The hood-wide blower lowers and I slowly advance to the exit. The seconds on the dryer's LED timer tick down.
As quickly as I entered, the car and I push into the sunshine of the late afternoon, our tough exteriors sparkling and dry.
Thursday, May 23, 2013
As the heat and humidity of summer pushes in, I like a more refreshing bite for lunch. Cucumbers own 'refreshing' in spades.
If I am going to make a sandwich, I prefer it open-faced. Not just for the pretty but to also manage those carb calories. I think the look adds a bit of class too.
Today's lunch was a simple one.
- Half of an Ottawa Bagelshop and Deli sesame bagel, toasted if preferred. I keep them pre-cut in the freezer.
- A light smear of cream cheese, instead of butter.
- Cucumber slices. I don't like the full rind, so I peel it away in haphazard strips to create a variegated look.
- Sweet Cocktail tomato slices - Product of Canada!
- Salt and pepper for seasoning.
- Finishing with the ubiquitous sprinkle of chives.
Cucumbers are one of my heat busters. What's yours?
Monday, May 13, 2013
I have seen many versions of baked eggs over the years and this one is probably similar to most. Although, I prefer to bake my eggs in a stew of vegetables versus a cream mixture.
I like this dish because:
- it makes for a nice presentation for entertaining
- it is easy to execute
- so much can be prepared ahead
- it has a short finish
- it is forgiving in what ingredients to use and how much
- it is a great way to use up leftovers
- the choices of garnishes are endless
Oeufs en Cocotte with Tomatoes and Spinach
Inspired by many
4 eggs, room temperature
1 cooking onion, diced
1 garlic, minced
1/8 teaspoon chili flakes
8 small tomatoes, chopped
5 ounces spinach, stemmed
salt and pepper
4 tablespoons Parmigiano-Reggiano cheese, grated
1/2 avocado, whipped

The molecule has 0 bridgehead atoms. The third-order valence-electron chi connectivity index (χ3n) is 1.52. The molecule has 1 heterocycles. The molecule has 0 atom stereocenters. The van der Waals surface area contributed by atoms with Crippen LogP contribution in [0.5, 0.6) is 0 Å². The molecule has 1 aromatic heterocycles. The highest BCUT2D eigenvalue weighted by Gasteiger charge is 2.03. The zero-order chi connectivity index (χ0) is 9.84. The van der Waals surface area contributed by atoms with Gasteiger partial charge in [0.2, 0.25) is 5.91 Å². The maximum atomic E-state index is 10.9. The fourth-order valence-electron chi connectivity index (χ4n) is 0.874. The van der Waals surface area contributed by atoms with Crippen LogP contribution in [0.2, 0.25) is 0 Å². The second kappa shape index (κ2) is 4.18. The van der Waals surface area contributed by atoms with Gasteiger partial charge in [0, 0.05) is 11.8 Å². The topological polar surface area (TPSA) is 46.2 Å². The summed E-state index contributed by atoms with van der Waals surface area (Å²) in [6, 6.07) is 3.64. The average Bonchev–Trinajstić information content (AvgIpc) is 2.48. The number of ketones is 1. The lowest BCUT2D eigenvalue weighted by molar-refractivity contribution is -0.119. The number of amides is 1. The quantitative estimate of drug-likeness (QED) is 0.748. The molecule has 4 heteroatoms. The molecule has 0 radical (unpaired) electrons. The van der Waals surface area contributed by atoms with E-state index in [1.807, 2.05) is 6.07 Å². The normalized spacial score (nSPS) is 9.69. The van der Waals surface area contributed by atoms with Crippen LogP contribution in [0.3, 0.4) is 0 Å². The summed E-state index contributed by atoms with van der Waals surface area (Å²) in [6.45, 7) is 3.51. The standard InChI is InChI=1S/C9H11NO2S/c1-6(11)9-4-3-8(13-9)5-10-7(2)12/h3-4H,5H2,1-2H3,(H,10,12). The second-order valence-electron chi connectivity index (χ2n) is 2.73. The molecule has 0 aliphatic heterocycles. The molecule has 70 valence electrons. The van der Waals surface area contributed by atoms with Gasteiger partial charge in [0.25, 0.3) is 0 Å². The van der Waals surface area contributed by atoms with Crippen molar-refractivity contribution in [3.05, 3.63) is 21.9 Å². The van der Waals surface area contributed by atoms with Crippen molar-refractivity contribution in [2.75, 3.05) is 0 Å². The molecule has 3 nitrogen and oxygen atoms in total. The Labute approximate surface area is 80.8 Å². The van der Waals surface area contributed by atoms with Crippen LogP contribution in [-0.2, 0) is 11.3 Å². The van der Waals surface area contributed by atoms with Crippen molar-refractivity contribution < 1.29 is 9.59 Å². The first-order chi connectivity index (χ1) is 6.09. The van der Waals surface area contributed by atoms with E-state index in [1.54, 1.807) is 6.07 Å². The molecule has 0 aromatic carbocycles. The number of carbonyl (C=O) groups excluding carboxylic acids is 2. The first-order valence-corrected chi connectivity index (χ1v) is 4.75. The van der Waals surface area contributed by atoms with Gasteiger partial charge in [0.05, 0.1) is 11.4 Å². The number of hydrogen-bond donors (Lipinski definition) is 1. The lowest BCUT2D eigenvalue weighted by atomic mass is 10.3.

1 slice of bacon, crumbled
4 chives, finely cut
Heat oven to 400ºF.
Sauté onions and garlic in a medium frying pan. Once they have softened, add tomatoes and heat them through until they soften. Add the spinach to the tomato mixture and heat slowly until the spinach wilts. At this point the stew can be cooled and refrigerated if using the next day. Reheat the stew gently before continuing.
Butter four 1/2-cup ramekins. Divide the warm stew among the 4 ramekins and create a deep well in each. Crack one room temperature egg into each well. Season the egg with salt and pepper. Top with grated cheese. Place the ramekins on a baking sheet and place on the middle rack in the oven.
Look at the eggs after 6 to 7 minutes. You want the egg white to be cooked and the yolk to remain runny. Giving the baking sheet a bit of a jiggle will help to gauge doneness and judge how much extra time is needed. The time is affected by the warmth of the stew, the temperature and size of the egg. It could take up to 10 minutes. Take a look at them after each minute.
When you remove the baked eggs from the oven, let them stand for a minute before garnishing with the avocado whip, bacon crumble and chives.
Beech St. Burger is a small eatery in Little Italy next door to Greco Lean and Fit Beech St. location. Might you feel a little guilty chowing down on a juicy burger, knowing you could be better off next door? You might.